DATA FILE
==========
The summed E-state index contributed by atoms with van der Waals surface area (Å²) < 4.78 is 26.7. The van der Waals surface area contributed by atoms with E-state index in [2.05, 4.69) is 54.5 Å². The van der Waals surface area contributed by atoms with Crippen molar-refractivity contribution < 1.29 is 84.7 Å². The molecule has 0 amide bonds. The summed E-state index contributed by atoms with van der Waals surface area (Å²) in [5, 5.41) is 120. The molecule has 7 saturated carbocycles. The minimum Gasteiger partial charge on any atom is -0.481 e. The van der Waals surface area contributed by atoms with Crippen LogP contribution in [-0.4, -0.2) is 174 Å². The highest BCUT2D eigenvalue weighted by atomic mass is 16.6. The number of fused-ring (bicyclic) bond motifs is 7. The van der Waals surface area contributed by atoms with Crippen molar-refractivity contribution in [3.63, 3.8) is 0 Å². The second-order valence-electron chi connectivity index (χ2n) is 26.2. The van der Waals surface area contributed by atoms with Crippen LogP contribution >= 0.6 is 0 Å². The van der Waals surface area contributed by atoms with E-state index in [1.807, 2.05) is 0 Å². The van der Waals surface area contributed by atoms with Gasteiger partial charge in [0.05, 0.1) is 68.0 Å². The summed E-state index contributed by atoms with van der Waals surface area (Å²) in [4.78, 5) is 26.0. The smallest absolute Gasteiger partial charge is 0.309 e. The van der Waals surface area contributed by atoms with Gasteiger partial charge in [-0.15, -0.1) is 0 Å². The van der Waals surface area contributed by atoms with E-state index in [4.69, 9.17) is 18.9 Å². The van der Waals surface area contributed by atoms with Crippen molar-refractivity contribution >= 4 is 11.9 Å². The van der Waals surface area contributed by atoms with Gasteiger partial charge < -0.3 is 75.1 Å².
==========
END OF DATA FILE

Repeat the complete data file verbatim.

The summed E-state index contributed by atoms with van der Waals surface area (Å²) < 4.78 is 26.7. The van der Waals surface area contributed by atoms with E-state index in [2.05, 4.69) is 54.5 Å². The van der Waals surface area contributed by atoms with Crippen molar-refractivity contribution < 1.29 is 84.7 Å². The molecule has 0 amide bonds. The summed E-state index contributed by atoms with van der Waals surface area (Å²) in [5, 5.41) is 120. The molecule has 7 saturated carbocycles. The minimum Gasteiger partial charge on any atom is -0.481 e. The van der Waals surface area contributed by atoms with Crippen LogP contribution in [-0.4, -0.2) is 174 Å². The highest BCUT2D eigenvalue weighted by atomic mass is 16.6. The number of fused-ring (bicyclic) bond motifs is 7. The van der Waals surface area contributed by atoms with Crippen molar-refractivity contribution in [3.63, 3.8) is 0 Å². The second-order valence-electron chi connectivity index (χ2n) is 26.2. The van der Waals surface area contributed by atoms with Crippen LogP contribution >= 0.6 is 0 Å². The van der Waals surface area contributed by atoms with E-state index in [1.807, 2.05) is 0 Å². The van der Waals surface area contributed by atoms with Gasteiger partial charge in [0.05, 0.1) is 68.0 Å². The summed E-state index contributed by atoms with van der Waals surface area (Å²) in [4.78, 5) is 26.0. The smallest absolute Gasteiger partial charge is 0.309 e. The van der Waals surface area contributed by atoms with Gasteiger partial charge in [-0.15, -0.1) is 0 Å². The van der Waals surface area contributed by atoms with E-state index in [4.69, 9.17) is 18.9 Å². The van der Waals surface area contributed by atoms with Crippen molar-refractivity contribution >= 4 is 11.9 Å². The van der Waals surface area contributed by atoms with Gasteiger partial charge < -0.3 is 75.1 Å².